"The SEC says a coach cannot own a clinic business. But every coach in the conference is probably paid by Nike contracts and has to go speak at Nike clinics, and some probably have stock in their mutual funds that is Nike and they have part-ownership in that. But the SEC didn't see that as a problem."
Q: Would you have not taken the job had you known you couldn't keep your camps? A: "I would say so. I would not have gone if I had known before I got here."
Q: Are you bitter? A: "I have been bitter before in life, and it doesn't do any good. I get angry and get over it. This was a business decision on my part and a business decision on their part. You have to pick yourself up and find the next challenge. I am excited about the next phase of life."
Q: Did any coaches or players offer condolences? A: "I talked to some players. It was a unique deal and unique place. I never have been at a place like this before. I never had close relationships. It was probably my fault as much as theirs. I walked out the door there and never heard from any of them – and don't think I ever will.
"If we were 6-0, averaging 35 points, everyone probably would have gotten along and been happy. You never know people until adversity hits. There was nothing that happened that surprised me. But I don't leave with any doubts about my ability as a coach."
Q: How long would it have taken to make the offense work? A: "It depends. If you had a couple guys with me who believed in it and were willing to get fired with me, it probably could have happened a lot faster. But with me being there with the way things were, I don't know if it ever would have worked. That's why I think Tommy made the right decision. He had to fire me or other guys, and some of those guys had been with him for 14 years. I think that's a pretty easy decision for him. I think he made the right choice at the right time. It was a calculated gamble to do it in the middle of the week before they played Arkansas. They felt they could beat Arkansas regardless. It didn't happen that way. We'll see what happens the rest of the season."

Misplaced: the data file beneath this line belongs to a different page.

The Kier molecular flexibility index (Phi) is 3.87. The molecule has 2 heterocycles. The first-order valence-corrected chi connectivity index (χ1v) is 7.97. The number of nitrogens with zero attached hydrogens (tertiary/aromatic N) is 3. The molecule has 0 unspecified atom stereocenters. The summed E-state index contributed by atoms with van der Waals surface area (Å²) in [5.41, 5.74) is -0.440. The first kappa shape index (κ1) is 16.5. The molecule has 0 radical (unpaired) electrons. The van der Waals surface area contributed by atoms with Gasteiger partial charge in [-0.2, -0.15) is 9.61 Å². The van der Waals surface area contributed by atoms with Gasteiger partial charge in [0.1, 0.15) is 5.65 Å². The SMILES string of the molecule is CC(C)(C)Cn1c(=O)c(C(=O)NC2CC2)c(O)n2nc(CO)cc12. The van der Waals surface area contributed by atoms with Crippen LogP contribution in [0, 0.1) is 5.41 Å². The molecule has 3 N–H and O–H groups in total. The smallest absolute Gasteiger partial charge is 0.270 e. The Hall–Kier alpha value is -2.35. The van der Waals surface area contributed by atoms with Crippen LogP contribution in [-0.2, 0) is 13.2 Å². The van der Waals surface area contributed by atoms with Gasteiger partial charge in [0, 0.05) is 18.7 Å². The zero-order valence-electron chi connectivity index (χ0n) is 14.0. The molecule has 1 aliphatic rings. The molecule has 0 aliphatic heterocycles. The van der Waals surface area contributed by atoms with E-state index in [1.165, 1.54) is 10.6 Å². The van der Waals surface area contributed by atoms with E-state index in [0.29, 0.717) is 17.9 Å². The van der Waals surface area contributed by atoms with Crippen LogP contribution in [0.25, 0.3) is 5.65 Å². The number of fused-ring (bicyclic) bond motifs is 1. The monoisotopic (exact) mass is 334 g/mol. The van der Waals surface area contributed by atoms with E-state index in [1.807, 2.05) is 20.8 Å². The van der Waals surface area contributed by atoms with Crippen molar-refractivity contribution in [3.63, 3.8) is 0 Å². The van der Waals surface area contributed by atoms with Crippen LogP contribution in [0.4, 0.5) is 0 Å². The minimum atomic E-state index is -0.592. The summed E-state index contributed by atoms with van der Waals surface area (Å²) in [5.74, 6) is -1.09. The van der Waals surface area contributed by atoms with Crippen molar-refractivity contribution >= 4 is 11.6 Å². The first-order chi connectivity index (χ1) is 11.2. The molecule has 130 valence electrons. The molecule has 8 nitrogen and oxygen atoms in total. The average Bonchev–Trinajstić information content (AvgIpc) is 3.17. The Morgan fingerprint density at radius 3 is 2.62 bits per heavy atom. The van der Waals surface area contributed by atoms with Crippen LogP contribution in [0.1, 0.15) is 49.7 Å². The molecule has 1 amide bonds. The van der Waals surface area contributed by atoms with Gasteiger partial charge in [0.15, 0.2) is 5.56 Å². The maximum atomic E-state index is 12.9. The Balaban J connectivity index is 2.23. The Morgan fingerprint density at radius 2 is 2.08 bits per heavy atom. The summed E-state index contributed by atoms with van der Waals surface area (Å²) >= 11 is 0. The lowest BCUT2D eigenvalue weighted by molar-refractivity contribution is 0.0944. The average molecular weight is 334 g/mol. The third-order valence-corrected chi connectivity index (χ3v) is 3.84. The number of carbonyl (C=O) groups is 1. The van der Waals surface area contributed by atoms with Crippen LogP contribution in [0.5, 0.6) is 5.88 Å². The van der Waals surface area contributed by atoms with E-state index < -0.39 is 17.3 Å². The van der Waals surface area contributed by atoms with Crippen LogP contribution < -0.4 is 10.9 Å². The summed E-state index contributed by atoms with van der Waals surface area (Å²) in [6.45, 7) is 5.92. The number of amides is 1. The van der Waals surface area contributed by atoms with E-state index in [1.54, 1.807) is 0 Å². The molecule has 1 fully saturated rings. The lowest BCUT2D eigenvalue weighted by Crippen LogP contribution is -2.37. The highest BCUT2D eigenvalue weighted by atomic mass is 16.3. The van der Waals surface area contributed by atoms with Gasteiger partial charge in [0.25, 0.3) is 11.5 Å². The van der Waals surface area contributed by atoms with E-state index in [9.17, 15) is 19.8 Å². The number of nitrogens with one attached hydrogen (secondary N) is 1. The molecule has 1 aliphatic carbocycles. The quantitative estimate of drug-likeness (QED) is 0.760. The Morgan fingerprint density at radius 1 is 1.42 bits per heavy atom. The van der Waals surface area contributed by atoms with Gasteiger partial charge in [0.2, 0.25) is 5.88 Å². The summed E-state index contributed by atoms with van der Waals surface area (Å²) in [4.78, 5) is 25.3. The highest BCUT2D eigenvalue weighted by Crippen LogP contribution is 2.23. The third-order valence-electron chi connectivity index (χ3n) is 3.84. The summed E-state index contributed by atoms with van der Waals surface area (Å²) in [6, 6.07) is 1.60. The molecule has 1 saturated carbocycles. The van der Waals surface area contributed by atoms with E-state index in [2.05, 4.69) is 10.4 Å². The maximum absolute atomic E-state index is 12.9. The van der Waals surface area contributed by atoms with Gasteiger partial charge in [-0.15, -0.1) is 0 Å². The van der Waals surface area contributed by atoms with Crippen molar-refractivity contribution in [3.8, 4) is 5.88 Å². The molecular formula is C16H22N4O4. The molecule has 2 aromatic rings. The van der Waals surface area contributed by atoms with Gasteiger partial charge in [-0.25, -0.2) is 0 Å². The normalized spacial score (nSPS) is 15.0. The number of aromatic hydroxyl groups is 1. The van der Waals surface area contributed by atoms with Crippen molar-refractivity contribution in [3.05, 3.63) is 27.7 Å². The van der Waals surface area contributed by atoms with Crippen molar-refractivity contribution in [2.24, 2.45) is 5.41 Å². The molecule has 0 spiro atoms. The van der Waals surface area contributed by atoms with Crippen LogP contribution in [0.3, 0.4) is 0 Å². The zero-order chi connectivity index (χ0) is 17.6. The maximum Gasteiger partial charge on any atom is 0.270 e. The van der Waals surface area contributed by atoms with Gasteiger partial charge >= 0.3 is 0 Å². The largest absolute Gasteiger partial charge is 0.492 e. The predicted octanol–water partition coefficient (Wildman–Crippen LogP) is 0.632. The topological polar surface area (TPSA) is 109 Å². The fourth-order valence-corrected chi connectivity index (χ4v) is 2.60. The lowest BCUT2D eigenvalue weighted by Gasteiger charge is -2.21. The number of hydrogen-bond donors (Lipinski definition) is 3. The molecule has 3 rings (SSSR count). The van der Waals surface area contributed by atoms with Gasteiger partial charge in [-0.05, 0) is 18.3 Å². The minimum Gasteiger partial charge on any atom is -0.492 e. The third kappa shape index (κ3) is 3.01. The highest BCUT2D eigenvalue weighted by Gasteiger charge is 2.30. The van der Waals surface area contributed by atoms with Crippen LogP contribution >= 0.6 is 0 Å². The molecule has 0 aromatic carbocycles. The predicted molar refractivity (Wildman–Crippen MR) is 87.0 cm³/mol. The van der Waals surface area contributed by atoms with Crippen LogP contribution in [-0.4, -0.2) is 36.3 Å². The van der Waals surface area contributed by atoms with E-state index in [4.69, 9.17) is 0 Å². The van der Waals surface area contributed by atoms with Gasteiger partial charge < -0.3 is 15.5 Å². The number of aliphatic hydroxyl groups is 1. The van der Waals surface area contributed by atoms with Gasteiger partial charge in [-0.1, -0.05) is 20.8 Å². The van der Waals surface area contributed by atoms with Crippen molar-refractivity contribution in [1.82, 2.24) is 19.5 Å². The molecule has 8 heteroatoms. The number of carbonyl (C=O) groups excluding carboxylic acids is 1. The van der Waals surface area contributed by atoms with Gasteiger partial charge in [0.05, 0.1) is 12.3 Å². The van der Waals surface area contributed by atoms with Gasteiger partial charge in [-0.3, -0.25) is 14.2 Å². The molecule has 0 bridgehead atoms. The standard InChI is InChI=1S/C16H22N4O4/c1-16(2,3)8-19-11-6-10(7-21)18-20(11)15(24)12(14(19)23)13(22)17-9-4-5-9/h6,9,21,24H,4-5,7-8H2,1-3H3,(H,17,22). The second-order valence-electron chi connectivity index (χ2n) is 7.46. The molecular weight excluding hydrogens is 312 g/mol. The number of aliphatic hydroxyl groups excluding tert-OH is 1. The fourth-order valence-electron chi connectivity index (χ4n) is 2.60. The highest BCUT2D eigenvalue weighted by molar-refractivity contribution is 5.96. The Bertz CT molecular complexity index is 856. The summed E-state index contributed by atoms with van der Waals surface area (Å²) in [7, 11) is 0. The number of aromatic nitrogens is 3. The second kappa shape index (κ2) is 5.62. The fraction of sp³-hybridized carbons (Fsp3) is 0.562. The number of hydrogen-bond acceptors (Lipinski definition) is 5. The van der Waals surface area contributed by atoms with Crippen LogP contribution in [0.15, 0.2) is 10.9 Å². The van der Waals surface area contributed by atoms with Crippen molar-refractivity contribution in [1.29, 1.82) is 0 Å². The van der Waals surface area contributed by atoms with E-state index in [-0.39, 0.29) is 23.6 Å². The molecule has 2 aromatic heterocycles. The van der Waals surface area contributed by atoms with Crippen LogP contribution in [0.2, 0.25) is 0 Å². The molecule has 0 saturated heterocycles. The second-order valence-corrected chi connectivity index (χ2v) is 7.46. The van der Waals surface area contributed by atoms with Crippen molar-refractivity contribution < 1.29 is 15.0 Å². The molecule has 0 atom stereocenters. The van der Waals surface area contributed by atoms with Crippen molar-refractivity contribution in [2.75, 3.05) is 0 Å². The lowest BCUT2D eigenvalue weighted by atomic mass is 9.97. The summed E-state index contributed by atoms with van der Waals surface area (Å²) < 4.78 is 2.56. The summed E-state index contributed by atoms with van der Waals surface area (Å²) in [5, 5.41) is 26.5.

Q: Do you hope Auburn fails the rest of the year? A: "I don't even think about it. People called me during the game when they played Arkansas. I didn't watch the game, I didn't listen to the game, I didn't answer any phone calls. I will do the same thing when they play (West Virginia on Thursday night). I try to let it go. It's a part of life that's done for me. I never will get it back.
"For the players, I hope they succeed. Too many times it's about adults and our egos and 90,000 fanatical fans. I hope the players win and are successful, but I don't think about it one way or another."
Q: Do you think Tuberville fired you to save his job? A: "I don't think there's any doubt. Every move he has made has been to save his job. Saving his job and doing what's best for Auburn are the same. 'Firing Tony Franklin is going to make us win games,' which is good for Tommy and Auburn. That's what he's paid to do. The reality is he has survived years here in a cut-throat business and atmosphere with people who are out with bows and arrows every day to knock him down.
"He is doing what he thinks is best, and he's pretty good at it. He did it a little faster with me, but I'm a little different than the other guys he has had here."
When reached, running backs and special teams coach Eddie Gran declined to comment. Attempts to reach coach Tommy Tuberville and his agent were unsuccessful.